The state of Ohio has issued seven citations to Cleveland State University (CSU) for unsafe electrical conditions in the lab where associate professor Tarun Mal died last August after plugging in a defective fluorescent light through a two-prong adapter plug that left the lamp ungrounded. Experts say that the conditions that led to Mal’s death were indeed unsafe, and some believe those problems are not uncommon at other American universities, suggesting other lab workers may also be at risk.
Jim Kaufman, CEO of the Lab Safety Institute, told The Scientist
that the problem that killed Mal -- using a two-prong adapter in a
three-prong outlet -- is common. “When you inspect labs,” he said,
“it’s not unusual to find anywhere from one to seven that way.”
Jim Barnhardt, an economist at the federal Bureau of Labor Statistics, told The Scientist
that because deaths in labs aren’t tracked separately from other
accidents, it is impossible to know how often other universities suffer
similar electrocutions or receive comparable safety citations. However,
The Scientist found reports of two electrocutions involving
graduate students in American university labs in the past 40 years. One
biology student died at Brown University in 1966 while using a gel
electrophoresis unit, while an MIT physics student died in 1972 while
making electrical adjustments on a gas laser that required the machine
to be operating.
At CSU, Mal plugged a three-prong (grounded) plug into the wall
socket using a two-prong adapter connected to a two-prong electrical
timer that controlled how much light plants under the lamp received,
according to a November 17 report
by Ohio’s Bureau of Workers Compensation (BWC). He thus interrupted the
emergency electrical path to ground from the metal exterior of the
lamp, which he didn’t realize was electrified, the report said.
“If he would have bought a grounded timer and not put a cheater
[2-prong adapter] on that grounded plug, this wouldn’t have happened,”
Ralph Dolence, a forensic investigator hired by the local coroner to
investigate the accident, told The Scientist. “It would have tripped the [circuit] breaker,” he said, cutting off all electricity to the lamp.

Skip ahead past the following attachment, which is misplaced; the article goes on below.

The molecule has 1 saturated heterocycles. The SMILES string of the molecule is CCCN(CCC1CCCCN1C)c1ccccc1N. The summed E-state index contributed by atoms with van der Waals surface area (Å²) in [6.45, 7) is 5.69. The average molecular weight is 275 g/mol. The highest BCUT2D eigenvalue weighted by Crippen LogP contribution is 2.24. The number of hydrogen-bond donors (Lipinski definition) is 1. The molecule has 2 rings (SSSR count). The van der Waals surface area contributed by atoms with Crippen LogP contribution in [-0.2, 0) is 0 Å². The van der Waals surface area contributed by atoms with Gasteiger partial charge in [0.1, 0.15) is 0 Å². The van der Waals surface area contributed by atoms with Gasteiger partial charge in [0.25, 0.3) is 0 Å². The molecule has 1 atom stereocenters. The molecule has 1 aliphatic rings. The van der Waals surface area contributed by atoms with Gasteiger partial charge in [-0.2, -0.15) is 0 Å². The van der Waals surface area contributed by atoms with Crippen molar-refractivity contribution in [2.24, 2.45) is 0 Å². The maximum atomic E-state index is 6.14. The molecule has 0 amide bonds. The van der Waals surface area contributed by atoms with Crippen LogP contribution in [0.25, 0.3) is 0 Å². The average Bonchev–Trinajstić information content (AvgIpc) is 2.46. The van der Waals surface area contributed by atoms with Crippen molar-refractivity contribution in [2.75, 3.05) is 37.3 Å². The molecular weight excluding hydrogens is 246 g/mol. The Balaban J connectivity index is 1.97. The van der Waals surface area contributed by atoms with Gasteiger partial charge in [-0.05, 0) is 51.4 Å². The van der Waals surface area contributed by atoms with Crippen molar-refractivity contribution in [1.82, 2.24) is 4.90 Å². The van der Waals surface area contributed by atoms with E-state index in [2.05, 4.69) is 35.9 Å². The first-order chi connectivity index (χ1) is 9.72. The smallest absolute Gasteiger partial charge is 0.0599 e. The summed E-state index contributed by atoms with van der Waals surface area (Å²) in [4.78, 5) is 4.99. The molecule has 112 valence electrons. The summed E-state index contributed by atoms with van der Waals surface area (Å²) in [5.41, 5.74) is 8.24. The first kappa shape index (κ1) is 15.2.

The November BWC report cited CSU for seven electrical problems in
Mal’s lab, including three not involved in the accident -- a broken
ground plug on a centrifuge, a missing metal cover on a switch, and
extension cords used instead of permanent wiring. An eighth citation
said the lab was infected with cockroaches. CSU has fixed all the
problems except instituting an electrical training program, according
to a BWC spokesman.
A Cleveland State spokesman declined to answer a list of questions The Scientist submitted or to provide access to the lab.
Four of the seven University environmental safety experts who spoke to The Scientist
said they believe the use of a two-prong adapter for a three-prong
outlet, the condition that contributed to Mal’s death, is not uncommon
in US university labs. (Only one expert believed this was a rare
occurrence.) The vast majority of interviewed experts said that two of
the three citations that were unrelated to Mal’s death are routinely
found in US academic labs. Peter Bochnak of MIT, for instance, said
“using extension cords in lieu of permanent wiring” is the most common
problem he sees. Labs are often home to broken off ground plugs,
experts noted, and these common safety lapses can put lab workers at
One of the seven experts, Robin Izzo of Princeton University,
faulted Mal for utilizing a used fluorescent lamp instead of buying a
new one. “I know of plenty of labs that will only use brand-new
things,” she told The Scientist, and it was “ridiculous” of Mal
to use used equipment. However, Dolence defended Mal on this point,
saying the scientist had rewired the lamp properly before he used it.
Mal, whose research focused on the invasive plant species purple loose-strife was enormously popular in his department, according to a eulogy written
by a colleague who praised “the explosive energy that hung about him.”
He left a wife, who is a CSU lecturer, and a daughter who is now 10. He
John Dudley Miller
Links within this article
A. McCook, “Million dollar mislabel,” The Scientist, April 11, 2005.
Lab Safety Institute
Fatality Report No. 050708F, Ohio Bureau of Workers’ Compensation
IU Sikder, “Knowledge-based risk assessment under uncertainty for species invasion,” Risk Analysis, February 2006.
Eulogy for Tarun K. Mal, in Minutes of the meeting of the faculty senate, Cleveland State University, September 14, 2005